Aug 16, 2015, 5:00 am SGT
Wembley, London. April 2, 1964.
Erland Kops of Denmark, winner of the All-England badminton championships five times in the last six years, was a match point away from winning the match at one set up and 14-9 in the second set.
But his opponent Lee Kin Tat, a university student from Singapore, was not giving up. The Guardian newspaper reported that he “began to play some superb smashes to Kops’ forehand, saved three match points and squared at one game all”.
The giant-killer outlasted Kops by two sets to one. But the title eluded him when he lost in the semi-final to eventual champion Knud Aage Nielsen of Denmark.
This week in 1965, the Singapore player faced Kops again, as part of a British Commonwealth team which played badminton powerhouse Denmark in London. This time, the Dane won.
“In the 1960s, Malaya was still strong. China had not appeared on the scene,” Dr Lee, who holds a physics doctorate from Imperial College, told The Sunday Times.
The badminton powers then were Malaya, Denmark, Sweden, Indonesia and possibly India, said Dr Lee, now 76.
Malaya and Singapore were badminton powerhouses and the sport peaked in Singapore in the 1930s, wrote pioneer player Tan Chong Tee in his book, Upholding The Legacy – Singapore Badminton.
The British had brought the game to Singapore and it became popular with the mushrooming of courts and wide media coverage.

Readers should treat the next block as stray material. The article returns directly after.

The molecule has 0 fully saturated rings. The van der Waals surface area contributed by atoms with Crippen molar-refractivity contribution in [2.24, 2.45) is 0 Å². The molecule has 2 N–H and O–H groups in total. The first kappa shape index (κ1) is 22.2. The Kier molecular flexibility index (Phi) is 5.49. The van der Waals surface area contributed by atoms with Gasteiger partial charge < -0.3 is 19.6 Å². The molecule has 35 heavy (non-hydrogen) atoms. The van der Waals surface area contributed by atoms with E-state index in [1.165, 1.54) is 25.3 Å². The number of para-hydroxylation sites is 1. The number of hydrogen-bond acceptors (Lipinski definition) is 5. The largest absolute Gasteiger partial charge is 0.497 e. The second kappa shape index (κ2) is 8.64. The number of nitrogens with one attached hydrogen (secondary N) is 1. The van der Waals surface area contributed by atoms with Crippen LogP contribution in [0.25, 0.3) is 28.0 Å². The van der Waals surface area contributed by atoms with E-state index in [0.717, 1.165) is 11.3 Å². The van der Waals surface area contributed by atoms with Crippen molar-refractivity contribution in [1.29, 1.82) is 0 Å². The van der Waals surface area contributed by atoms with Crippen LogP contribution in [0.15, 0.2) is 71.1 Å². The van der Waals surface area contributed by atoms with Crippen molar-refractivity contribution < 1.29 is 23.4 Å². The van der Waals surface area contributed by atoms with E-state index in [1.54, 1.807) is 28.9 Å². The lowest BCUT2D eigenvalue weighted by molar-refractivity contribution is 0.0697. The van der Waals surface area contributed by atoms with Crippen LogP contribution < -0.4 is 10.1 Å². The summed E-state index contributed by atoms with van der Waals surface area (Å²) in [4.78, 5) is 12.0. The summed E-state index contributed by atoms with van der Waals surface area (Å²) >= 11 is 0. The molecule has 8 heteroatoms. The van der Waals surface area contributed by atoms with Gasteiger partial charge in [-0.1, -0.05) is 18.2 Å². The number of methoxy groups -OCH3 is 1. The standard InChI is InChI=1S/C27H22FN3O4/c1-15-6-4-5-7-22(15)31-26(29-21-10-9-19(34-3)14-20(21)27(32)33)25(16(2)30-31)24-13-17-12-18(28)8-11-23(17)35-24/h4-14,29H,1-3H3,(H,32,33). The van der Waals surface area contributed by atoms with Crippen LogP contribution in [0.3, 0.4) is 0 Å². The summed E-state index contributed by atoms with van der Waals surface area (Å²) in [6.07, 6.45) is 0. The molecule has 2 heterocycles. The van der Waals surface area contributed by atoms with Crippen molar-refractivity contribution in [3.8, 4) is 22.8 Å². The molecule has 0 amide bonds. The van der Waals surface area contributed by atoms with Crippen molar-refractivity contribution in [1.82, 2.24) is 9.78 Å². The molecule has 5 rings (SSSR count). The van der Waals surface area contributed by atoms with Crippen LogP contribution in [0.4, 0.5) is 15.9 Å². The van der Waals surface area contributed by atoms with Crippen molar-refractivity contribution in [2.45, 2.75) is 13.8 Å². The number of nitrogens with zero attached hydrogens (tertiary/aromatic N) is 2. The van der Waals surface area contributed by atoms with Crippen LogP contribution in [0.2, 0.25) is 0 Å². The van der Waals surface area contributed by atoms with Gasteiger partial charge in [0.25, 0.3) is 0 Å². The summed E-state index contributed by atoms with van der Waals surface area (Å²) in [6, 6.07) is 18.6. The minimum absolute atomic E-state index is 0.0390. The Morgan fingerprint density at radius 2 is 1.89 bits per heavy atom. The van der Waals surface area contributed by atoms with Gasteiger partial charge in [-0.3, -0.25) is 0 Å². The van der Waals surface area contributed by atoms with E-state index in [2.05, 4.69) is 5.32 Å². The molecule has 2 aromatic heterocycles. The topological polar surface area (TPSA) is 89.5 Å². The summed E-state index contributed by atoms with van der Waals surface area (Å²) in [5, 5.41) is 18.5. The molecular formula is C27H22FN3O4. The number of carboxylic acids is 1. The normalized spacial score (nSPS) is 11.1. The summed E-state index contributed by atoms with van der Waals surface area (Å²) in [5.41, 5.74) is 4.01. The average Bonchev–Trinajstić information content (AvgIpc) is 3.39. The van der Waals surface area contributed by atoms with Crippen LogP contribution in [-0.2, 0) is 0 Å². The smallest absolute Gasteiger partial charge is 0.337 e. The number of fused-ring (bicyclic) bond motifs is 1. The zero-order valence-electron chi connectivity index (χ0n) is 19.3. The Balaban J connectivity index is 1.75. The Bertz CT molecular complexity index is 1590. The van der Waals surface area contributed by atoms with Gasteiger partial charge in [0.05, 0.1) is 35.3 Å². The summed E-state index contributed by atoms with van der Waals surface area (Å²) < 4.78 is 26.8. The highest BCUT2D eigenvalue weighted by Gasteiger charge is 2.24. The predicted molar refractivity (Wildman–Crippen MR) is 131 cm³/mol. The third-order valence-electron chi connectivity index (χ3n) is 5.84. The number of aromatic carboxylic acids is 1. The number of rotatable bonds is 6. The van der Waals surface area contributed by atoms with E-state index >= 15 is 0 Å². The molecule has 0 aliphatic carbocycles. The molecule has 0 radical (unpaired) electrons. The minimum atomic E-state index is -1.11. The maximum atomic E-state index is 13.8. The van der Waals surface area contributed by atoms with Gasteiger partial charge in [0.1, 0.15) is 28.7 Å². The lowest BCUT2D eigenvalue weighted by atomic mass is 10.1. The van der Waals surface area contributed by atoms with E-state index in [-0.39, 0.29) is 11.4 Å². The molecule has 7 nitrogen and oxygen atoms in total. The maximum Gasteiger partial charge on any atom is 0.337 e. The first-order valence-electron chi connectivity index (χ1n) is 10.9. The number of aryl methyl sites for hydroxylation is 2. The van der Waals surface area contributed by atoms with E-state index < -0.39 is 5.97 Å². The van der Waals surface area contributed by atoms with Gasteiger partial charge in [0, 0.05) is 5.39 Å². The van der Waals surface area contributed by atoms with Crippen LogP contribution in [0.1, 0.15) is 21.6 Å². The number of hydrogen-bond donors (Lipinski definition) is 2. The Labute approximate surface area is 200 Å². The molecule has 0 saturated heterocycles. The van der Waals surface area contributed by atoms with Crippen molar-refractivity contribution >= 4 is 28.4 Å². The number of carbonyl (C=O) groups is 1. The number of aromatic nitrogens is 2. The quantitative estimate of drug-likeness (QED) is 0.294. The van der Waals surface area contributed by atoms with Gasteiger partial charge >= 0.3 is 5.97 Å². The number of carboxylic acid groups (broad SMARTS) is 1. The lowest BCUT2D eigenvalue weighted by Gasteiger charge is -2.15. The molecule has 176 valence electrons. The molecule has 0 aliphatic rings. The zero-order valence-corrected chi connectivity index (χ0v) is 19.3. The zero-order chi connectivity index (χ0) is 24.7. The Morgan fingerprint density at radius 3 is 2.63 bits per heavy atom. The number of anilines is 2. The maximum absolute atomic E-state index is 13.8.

The Singapore Badminton Association (SBA) was set up in 1934 and with its associated clubs, helped produce outstanding players in Singapore and Malaya, most notably Wong Peng Soon, an All-England champion.
Dr Lee was “Singapore’s star in the 1960s”, wrote Tan in his book, noting that the player was able to execute a smash from any corner of the court.
The oldest of five children was born in Perak to rubber magnate Lee In Tong. He later moved to Penang, then Singapore, where he studied at St Joseph’s Institution.
The schoolboy champion was 19 when he served notice of his talent by upsetting top Singapore players Omar Ibrahim and V.S.S. Nathan. He later moved to London to study at Imperial College and played in Britain and Europe.
Recalling his memorable match against Kops, he said: “The crowd was very excited because the guy was on top of the world and not off form. But I managed to play very well that day. It was no fluke.”
He lost in the semi-finals but won 12 titles from the autumn of 1963 to April 1964. “That was my best year. I should have won the All-England but I was too excited. I didn’t have enough rest,” he said.
Dr Lee retired from competitive badminton in 1973 and later served as president of the SBA and secretary-general of the Asian Badminton Confederation.
A grandfather of three who now runs his own financial business, he said he had no formal coaching but got tips from players like the late Ong Poh Lim, famous for his “crocodile serve”.
Said Dr Lee: “It’s your training, your determination and perseverance. You have to be a fighter. You don’t give up.”